I believe I’ve seen it mentioned elsewhere that the replacement for the T45 is expected to be built on the T26 hull, or a development of it. Perhaps the T26 will evolve into a successor that can fulfil both roles simultaneously? (The only trouble is, the government will then use it as an excuse to build half as many ships…)

Steve Taylor
Guest
Steve Taylor

If you had a large fleet then separating first rate systems into two separate classes makes sense as it does mean the cost of the ship is reduced. But that only works if all hulls contribute something to total defence by having second rate systems to supplement the total effort. So we fit AAW missiles to submarine hunters, and we should fit anti-submarine systems to aircraft shooters. It is all very well having you TAS patrol over the horizon but that leaves a lot of ocean to cover if something has slipped in. The Americans fit first rate systems to… Read more »

Simon
Guest
Simon

That “lot of ocean” would be covered by Merlin from a carrier that most of our continental friends do not have.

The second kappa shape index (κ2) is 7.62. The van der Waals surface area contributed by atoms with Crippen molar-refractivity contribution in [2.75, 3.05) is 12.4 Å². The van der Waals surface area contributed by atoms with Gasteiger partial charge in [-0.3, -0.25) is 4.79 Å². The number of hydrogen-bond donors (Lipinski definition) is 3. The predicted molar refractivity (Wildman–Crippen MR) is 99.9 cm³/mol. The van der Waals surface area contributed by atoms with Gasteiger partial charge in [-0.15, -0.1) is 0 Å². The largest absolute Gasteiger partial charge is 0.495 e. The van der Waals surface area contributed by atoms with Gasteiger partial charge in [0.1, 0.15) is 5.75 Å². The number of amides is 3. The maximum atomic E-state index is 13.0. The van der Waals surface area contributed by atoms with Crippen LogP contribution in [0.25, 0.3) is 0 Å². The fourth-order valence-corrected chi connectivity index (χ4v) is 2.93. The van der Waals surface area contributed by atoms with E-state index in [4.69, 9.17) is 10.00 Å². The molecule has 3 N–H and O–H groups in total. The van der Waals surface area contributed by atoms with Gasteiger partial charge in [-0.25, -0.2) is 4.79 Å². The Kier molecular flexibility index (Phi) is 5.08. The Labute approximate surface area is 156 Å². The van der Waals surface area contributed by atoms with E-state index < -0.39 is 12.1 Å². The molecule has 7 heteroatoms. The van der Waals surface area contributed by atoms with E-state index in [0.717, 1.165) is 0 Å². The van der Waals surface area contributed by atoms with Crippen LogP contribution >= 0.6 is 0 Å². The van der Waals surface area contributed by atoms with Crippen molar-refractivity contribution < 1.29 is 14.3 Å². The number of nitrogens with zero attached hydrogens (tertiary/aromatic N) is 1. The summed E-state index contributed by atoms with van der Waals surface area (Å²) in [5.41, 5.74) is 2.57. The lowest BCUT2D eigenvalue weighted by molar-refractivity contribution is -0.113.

Steve Taylor
Guest
Steve Taylor

Yes. Because having a large sensor in the water all the time isn’t preferable to having a small sensor ‘dipped in’ for a limited duration. The answer is the two complement each other.

The extent to which the majority here think the carrier is the answer to everything is slightly amusing.

donald_of_tokyo
Guest
donald_of_tokyo

Nothing to surprise. If not, Trafalger will be claimed to be a very bad submarine. Trafalger SSN is better than (at least) non-ASW escort, T45. Even if T45 carries S2050 sonar, the result will not change. Even the Wildcat added with FLASH-S dipping sonar, may be the same. Still the SSN has good chance to win, simply because Wildcat with FLASH sonar cannot flight long time. SSN just need to wait for a few hours. But, I agree better ASW kit is needed for T45, not to hunt enemy sub in solo, but to contribute to ASW as a fleet.… Read more »

Gavin Gordon
Guest
Gavin Gordon